When I started Taisho Yakyuu Musume, I expected charismatic characters and engaging subplots about friendships and schoolgirl life in the ’20s buffered by light comedy and occasional drama. However, I wasn’t expecting accurate baseball in any case—nothing better than Princess Nine, at least. But to tell you the truth, the baseball elements in Taisho Yakyuu Musume ring truer than those in Cross Game.

This is not to say that there aren’t a lot of anachronisms in Taisho Yakyuu Musume. That’s sort of a given. For one thing, I suspect Japanese high school baseball (if it even existed at the time) would still be in the dead ball era in 1925. After all, the dead ball era had only ended in American’s major leagues around 1919.

Aside from that, the actual games and practices depicted in Taisho Yakyuu Musume are fairly realistic. For one thing, a junk ball rookie pitcher who can barely lob strikes over the plate can certainly expect to get positively hammered during her first outing. Furthermore, the importance of cooperation and trust within a battery is also accurately described, perhaps even more so here than in Major. It’s also nice to see outfielders using two hands when shagging routine fly balls. Likewise, I’m glad to see the speedy leadoff batter learning how to hit left-handed in order to get a step or two closer to first base.

Maybe I’ll just buy it on DVD and watch when I hit retirement.

Studying abroad, vicarious report 1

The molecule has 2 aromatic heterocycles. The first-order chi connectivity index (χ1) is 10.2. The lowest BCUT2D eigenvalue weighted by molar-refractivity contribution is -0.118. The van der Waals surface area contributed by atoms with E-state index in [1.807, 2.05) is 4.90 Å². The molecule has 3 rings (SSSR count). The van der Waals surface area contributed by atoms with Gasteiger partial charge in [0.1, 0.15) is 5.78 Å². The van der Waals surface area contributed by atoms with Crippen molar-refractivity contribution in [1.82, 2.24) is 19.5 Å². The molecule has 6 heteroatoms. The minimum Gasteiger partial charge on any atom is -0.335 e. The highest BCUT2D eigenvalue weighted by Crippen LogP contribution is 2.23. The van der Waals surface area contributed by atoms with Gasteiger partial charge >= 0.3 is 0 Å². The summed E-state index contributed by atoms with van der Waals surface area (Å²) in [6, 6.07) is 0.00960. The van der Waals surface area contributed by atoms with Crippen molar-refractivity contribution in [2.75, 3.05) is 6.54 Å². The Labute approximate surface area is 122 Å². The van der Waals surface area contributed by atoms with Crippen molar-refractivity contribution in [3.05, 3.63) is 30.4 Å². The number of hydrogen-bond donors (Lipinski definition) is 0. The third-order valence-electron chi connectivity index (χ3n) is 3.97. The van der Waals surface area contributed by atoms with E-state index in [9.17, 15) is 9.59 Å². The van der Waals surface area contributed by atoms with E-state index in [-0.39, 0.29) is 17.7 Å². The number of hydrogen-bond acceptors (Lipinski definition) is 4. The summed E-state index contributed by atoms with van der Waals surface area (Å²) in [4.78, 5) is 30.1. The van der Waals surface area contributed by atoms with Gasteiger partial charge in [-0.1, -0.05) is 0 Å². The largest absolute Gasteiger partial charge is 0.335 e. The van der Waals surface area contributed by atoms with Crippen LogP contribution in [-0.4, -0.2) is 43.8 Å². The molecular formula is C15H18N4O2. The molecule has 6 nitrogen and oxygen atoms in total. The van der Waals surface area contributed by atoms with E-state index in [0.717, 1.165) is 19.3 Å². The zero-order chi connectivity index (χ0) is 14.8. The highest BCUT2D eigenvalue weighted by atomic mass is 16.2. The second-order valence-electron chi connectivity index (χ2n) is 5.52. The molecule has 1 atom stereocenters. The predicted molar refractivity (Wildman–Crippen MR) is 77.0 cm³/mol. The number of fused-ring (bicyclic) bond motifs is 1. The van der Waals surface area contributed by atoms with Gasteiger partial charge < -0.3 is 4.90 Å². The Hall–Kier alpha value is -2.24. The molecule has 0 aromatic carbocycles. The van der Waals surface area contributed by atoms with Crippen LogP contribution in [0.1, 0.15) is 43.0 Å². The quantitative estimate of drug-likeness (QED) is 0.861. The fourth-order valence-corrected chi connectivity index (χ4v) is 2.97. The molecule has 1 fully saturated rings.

Saturday, August 29th, 2009

Ana-sempai failed her placement test in Japanese language comprehension and is given remedial classes. Perhaps JPLT 2 is not all it’s made out to be.

On the other hand, back in the day when I enrolled her into elementary school in America, she failed her English placement test as well, and was sent to a school for little Mexicans[1]. She spoke Spanglish even less than English and the school was pretty much a holding pen for miniature delinquents, so I pulled levers and greased wheels behind the scenes to get her transfered to a normal school ASAP, where she did quite well. Her exams must be affected by Lynette Bishop effect.

[1] The ESL school was intended for children of all emigrants in theory, but in practice parents who cared for their children’s well-being did everything to avoid it, with the sadly predictable result.

Norman Rafferty on Nanoha

Friday, August 28th, 2009

Charles Solomon may be getting old, but never fear, there’s always someone ready to do the job. And I’m not talking about Scott Von Schilling this time. Behold:

[Nanoha] opens with lazy production values that are typical for Japanese television. The colors are typical paint-and-trace, which can look very flat and lifeless by modern, digital standards. […]

We should get Norman to review a neorealist painting by one of those hacks who use paints and canvas.

Oh, and yeah, there’s repeated sequences of Nanoha the nine-year-old girl spinning around while her clothes magically dissolve, so she can be left standing stark naked for a second or two before donning her magical clothes. That’s when you start wondering who this anime is really for.

Ouch, burns.

Nanoha owes a lot to its roots: the eroge video game where a thick storyline is laid out, and a player makes choices to follow their favorite character … to eventually be rewarded by seeing them naked.

Someone was reading Wikipedia too much, and it shows.

Recommendation: If you like to stare at the breasts and the panties of cartoon girls, but you want at least some kind of story to let you keep an iota of self-respect, you could do worse than Magical Girl Lyrical Nanoha.

And to think that Shamus Young shares the publication with Norman Rafferty. What a big tent!